The U.S. Consumer Product Safety Commission has accepted an offer from Underwriters' Laboratories (UL) to develop a proposed mandatory safety standard for television receivers.
UL, an independent testing laboratory, will have until October 16, 1975, to develop a recommended safety standard, covering the hazards of fire, shock, implosion of the picture tube and the mechanical/external failures associated with television receivers.
Under the procedures of Section 7 of the Consumer Product Safety Act, the Commission issued a notice in the February 28, 1975, Federal Register, inviting interested parties to offer to develop a safety standard for television sets.
UL will develop the proposed safety specifications with the assistance of consumers, television industry representatives, electronics experts and engineers from testing laboratories.
CPSC has agreed to contribute $54,895 to help defray some of the administrative costs as well as the travel expenses and per diem costs of consumer participation.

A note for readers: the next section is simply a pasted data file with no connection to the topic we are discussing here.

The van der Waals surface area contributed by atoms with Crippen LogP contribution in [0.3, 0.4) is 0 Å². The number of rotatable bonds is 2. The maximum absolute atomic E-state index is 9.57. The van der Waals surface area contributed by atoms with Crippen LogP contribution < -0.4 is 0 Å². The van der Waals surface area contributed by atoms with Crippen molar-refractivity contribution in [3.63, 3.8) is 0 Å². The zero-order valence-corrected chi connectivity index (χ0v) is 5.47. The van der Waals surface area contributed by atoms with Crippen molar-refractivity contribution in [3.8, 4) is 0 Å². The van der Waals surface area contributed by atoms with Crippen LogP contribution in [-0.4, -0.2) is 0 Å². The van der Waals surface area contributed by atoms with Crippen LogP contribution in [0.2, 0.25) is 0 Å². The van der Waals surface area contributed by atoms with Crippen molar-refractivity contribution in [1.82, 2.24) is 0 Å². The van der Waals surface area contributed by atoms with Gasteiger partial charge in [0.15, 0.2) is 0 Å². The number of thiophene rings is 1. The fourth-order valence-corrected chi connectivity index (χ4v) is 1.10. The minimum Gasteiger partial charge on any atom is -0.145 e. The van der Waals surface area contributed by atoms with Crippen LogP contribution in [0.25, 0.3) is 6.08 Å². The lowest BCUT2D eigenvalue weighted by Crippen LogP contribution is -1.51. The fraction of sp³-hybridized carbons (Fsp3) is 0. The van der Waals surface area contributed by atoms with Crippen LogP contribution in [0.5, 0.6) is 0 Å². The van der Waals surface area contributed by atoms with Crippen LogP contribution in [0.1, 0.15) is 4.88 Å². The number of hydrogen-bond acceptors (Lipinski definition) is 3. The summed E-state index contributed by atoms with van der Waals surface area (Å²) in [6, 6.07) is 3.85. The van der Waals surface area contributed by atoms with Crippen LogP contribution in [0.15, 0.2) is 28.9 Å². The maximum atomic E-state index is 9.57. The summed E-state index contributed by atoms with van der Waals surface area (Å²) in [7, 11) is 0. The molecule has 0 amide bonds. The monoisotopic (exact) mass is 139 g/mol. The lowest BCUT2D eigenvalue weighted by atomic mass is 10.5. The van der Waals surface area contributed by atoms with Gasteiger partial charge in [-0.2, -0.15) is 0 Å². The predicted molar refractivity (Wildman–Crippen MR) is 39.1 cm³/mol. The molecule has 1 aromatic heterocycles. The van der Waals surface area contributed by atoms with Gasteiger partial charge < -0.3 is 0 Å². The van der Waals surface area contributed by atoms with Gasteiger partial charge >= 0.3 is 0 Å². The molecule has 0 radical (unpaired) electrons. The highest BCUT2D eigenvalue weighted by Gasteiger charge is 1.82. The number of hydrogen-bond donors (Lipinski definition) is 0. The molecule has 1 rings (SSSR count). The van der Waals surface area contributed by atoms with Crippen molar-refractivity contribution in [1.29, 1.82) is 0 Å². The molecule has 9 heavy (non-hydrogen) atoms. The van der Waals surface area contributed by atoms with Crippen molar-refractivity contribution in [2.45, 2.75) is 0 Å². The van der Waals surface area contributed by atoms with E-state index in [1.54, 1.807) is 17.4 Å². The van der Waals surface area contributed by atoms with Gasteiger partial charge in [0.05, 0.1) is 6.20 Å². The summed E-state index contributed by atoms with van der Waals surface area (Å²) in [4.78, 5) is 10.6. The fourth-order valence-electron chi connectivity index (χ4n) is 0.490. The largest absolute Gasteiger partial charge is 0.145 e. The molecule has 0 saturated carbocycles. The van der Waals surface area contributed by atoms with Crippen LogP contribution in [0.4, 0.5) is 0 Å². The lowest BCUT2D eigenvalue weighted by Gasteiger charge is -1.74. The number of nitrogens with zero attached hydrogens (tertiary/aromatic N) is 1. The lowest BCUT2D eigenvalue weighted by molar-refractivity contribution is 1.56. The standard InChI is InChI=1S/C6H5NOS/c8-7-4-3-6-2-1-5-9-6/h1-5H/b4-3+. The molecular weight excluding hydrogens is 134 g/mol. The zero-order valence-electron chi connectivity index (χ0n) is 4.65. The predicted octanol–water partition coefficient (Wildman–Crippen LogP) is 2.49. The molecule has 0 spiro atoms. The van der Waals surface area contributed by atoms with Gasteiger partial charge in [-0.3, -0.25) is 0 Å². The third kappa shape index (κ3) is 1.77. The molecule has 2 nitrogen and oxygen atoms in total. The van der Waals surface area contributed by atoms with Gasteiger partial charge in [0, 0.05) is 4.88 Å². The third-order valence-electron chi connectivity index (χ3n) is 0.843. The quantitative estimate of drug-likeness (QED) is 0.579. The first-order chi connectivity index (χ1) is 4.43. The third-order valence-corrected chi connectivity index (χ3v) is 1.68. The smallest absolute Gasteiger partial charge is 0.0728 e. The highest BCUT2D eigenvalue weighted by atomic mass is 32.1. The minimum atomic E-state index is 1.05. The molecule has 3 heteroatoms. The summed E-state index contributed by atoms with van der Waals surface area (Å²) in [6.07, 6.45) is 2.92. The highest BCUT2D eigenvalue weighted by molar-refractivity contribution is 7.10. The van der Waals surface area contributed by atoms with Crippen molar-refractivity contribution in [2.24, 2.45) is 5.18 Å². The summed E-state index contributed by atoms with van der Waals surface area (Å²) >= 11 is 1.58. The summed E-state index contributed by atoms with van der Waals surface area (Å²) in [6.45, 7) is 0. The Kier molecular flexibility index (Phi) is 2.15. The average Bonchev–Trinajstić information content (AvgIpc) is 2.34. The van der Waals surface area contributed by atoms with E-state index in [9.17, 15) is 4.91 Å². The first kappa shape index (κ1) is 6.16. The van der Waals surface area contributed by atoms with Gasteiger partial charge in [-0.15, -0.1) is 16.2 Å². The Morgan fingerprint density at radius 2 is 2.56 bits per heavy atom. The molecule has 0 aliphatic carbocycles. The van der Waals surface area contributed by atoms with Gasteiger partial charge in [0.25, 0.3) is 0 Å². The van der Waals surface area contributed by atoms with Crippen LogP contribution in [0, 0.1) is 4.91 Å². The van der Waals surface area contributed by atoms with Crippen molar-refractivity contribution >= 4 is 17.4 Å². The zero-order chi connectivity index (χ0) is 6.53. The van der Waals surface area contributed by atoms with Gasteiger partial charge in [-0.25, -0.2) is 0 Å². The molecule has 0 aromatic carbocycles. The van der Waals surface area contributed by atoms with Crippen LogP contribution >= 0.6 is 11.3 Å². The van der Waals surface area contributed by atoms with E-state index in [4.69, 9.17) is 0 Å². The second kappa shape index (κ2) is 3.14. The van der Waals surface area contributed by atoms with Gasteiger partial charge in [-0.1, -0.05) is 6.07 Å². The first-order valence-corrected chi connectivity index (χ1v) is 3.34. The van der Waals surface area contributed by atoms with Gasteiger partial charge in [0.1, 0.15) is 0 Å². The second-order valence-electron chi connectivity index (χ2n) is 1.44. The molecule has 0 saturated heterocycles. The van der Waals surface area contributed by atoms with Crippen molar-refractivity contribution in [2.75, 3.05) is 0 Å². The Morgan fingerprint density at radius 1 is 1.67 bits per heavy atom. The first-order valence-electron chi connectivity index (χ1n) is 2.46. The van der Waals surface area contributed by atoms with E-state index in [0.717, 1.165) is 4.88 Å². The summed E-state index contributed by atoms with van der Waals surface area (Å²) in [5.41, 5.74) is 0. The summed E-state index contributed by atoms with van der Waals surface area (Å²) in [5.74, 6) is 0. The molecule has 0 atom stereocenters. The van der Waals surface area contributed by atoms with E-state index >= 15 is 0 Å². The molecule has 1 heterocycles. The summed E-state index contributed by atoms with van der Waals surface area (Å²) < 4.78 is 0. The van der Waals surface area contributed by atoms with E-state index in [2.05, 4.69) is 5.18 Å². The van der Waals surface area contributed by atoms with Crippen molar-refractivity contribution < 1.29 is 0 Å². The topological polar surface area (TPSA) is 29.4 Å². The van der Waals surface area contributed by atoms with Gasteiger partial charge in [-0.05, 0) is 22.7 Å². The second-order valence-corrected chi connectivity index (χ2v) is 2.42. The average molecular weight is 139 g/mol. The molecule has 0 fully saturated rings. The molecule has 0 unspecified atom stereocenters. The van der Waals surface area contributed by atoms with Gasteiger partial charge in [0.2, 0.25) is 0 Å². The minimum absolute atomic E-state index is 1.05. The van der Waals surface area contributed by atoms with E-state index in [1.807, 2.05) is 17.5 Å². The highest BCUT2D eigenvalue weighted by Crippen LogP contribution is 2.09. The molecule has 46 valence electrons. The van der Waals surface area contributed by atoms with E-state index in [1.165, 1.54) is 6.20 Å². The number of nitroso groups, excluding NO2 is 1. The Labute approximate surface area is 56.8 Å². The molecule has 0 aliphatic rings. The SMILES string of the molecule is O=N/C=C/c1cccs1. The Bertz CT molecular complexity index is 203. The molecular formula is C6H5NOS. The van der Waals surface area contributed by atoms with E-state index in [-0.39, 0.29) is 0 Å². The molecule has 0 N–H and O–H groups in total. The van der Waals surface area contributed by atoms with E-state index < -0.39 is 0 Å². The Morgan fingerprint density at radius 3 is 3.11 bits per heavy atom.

Normally, the time period for the development of a safety standard under Section 7 of the CPSA is 150 days after the Commission invites offers through a Federal Register notice, which in this case would be July 28, 1975.
However, to insure adequate participation by interested parties and because of the highly complex nature of the product, the Commission extended the standards development period until October 16, 1975.
Copies of UL's offer and the CPSC-UL acceptance agreement are available in the Commission's Office of the Secretary, 1750 K Street, N.W., Washington, D.C., 20207.
All persons interested in participating in the development of the standard should contact the UL Standard Project Manager, Mr. S. D. Hoffman, Underwriters' Laboratories, 207 East Ohio Street, Chicago, Illinois, 60611 (telephone: 312-642-6969).
The U.S. Consumer Product Safety Commission (CPSC) is charged with protecting the public from unreasonable risks of injury or death associated with the use of thousands of types of consumer products. Deaths, injuries, and property damage from consumer product incidents cost the nation more than $1 trillion annually. CPSC’s work to ensure the safety of consumer products has contributed to a decline in the rate of deaths and injuries associated with consumer products over the past 40 years.
Federal law bars any person from selling products subject to a publicly-announced voluntary recall by a manufacturer or a mandatory recall ordered by the Commission.
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